• Several small studies suggest that severe adenovirus infection may benefit from treatment with combined cidofovir and IVIg but there are no randomised controlled trials
  • There is no good evidence for antiviral therapies for treatment of parainfluenza
  • Human metapneumovirus has recently been identified as a cause of idiopathic pneumonia after SCT. This virus is the second commonest cause of bronchiolitis in immunocompetent children. At this time there is limited data on treatment options though nebulised and IV ribavirin have been used in the lung transplant setting
  • Polymicrobial infections of the lung are not uncommon e.g., pneumocystis and CMV
  • Consider drug toxicity e.g., methotrexate, bleomycin

Interstitial Pneumonitis

Causes include:

Viral parainfluenza, adenovirus, RSV, human metapneumovirus, influenza, VZV (usually preceding rash), CMV, measles (usually no preceding rash) 
Bacteria  Mycoplasma, Legionella, Pertussis 
Parasites and fungi  PCP, Candida, aspergillus 

Investigations

  • Sputum/cough swab M,C+S for bacteria, fungi in older children
  • Immunofluorescence or PCR of NPA/sputum, influenza, parainfluenza, adenovirus, RSV, herpes simplex, CMV, human metapneumovirus
  • Pneumocystis stain and culture
  • Urinary PCR for CMV and Legionella
  • Legionella antigen
  • CT chest
  • Broncho-alveolar lavage and/or biopsy - CT guided, thoracoscopic or open

Respiratory infections without Pneumonitis

Investigations

  • sputum for M,C+S in older children
  • nasopharyngeal aspirate or deep nasopharyngeal swab for respiratory viruses immunofluorescence or PCR
  • Mycoplasma IgM
  • Legionella antigen on urine
  • CXR, and if normal, consider CT chest

Management

  • Empirical antibiotic cover as for common childhood respiratory infections
  • Patients with significant hypoxia should start empiric high dose cotrimoxazole for PCP and have BAL performed

Mycoplasma pneumoniae

Mycoplasma is a frequent cause of pneumonia, including sometimes an interstitial picture, in children with ALL in remission

Clinical features

  • Cough
  • Fever
  • It may be indolent with a chronic non-progressive course and recur following cessation of treatment with erythromycin

Investigations

  • sputum for M,C+S in older children
  • nasopharyngeal aspirate or deep nasopharyngeal swab for respiratory viruses immunofluorescence or PCR
  • Mycoplasma IgM
  • Legionella antigen on urine
  • CXR, and if normal, consider CT chest

Management

  • Roxithromycin 4 mg/kg/dose PO bd, or
  • Erythromycin 7.5 mg/kg/dose IV or PO q12h
  • Macrolides inhibit cytochrome P450 enzymes so there are interactions with CSA, vincristine, etc. There are fewer problems with clarithromycin, however this is not subsidised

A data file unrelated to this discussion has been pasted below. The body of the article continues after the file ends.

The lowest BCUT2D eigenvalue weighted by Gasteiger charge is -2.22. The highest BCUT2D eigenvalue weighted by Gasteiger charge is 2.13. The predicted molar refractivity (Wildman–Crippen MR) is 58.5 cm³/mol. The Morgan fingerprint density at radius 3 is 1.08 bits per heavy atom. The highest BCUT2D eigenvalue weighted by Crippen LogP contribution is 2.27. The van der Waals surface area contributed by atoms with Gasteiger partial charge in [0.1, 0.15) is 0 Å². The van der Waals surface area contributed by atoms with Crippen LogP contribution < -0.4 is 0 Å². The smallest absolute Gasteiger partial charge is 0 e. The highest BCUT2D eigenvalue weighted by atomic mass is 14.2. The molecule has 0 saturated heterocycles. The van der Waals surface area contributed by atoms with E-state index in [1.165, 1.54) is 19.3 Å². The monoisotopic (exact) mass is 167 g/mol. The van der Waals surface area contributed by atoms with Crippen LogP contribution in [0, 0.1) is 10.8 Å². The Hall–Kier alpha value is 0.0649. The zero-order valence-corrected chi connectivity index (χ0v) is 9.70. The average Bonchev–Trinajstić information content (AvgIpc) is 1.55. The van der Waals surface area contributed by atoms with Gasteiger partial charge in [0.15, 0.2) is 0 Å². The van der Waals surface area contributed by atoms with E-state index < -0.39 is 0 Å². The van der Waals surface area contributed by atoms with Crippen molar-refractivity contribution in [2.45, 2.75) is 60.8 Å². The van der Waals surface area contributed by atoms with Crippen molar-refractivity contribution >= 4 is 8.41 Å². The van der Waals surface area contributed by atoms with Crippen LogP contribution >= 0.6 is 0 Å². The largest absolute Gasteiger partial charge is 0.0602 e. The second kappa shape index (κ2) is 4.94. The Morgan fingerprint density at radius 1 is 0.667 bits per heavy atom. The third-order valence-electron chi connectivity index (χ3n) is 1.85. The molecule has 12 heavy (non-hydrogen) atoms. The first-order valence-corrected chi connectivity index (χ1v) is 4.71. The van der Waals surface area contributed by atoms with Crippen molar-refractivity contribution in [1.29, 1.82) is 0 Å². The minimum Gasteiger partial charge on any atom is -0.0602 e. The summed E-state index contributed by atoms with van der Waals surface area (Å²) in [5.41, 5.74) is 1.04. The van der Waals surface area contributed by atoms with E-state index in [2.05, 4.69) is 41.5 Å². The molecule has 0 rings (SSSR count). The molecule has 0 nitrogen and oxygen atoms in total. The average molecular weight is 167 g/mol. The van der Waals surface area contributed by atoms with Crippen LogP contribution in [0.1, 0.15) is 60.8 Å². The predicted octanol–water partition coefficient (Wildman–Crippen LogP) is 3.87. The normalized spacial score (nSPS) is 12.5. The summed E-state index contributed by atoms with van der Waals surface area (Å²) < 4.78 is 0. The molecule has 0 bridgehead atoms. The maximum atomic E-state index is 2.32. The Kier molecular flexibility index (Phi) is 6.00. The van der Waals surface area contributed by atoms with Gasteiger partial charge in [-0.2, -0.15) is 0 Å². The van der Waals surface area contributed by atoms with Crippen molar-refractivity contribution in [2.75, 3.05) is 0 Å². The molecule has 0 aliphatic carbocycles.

Bordatella Pertussis (Whooping Cough)

Current low immunisation rates in New Zealand, coupled with the relatively low immunogenicity of the vaccine, means that outbreaks of pertussis are occuring.

Clinical features

  • Chronic cough - may be classical coughing fit followed by inspiratory whoop, or a persistent nagging cough
  • Ask about relatives/contacts with similar symptoms

Investigations

  • Nasopharyngeal swab for culture and PCR

Management

  • Erythromycin 12.5 mg/kg Q6hr PO for 14 days, or Roxithromycin 4 mg/kg BD PO
  • Contact infection control for contact tracing
  • Keep in respiratory isolation if admission is required

Prevention

Patients should receive prophylactic erythromycin for 10 days following confirmed contact. Macrolides inhibit cytochrome P450 enzymes so there are interactions with CSA, vincristine, etc. There is less problem with clarithromycin compared with erythromycin, although this is not funded for use in these circumstances.

Viruses

See information on viruses (influenza) with respiratory involvement under Viruses

Pneumocystis Jirovecii (carinii) Pneumonia (PCP)

See separate index entry for PCP

Non-infective causes of respiratory symptoms

These can be conveniently grouped by the timing of their appearance in the course of the malignancy.

respiratory diagram 2

References

  1. Yacoub. Mediterr J Haematol Infect Dis. 2015.

  2. Kotiman. Thorax. 2010

  3. Williams KM et al. A clinical algorithm identifies high risk pediatric oncology and bone marrow transplant patients likely to benefit from treatment of adenoviral infection. J Ped Hem Oncol; 2009; 31(11):825-31.

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Document Control

  • Date last published: 15 August 2016
  • Document type: Clinical Guideline
  • Services responsible: National Child Cancer Network, Paediatric Respiratory
  • Author(s): Scott Macfarlane, Julian Vyas, Siobhan Cross
  • Owner: Scott Macfarlane
  • Review frequency: 2 years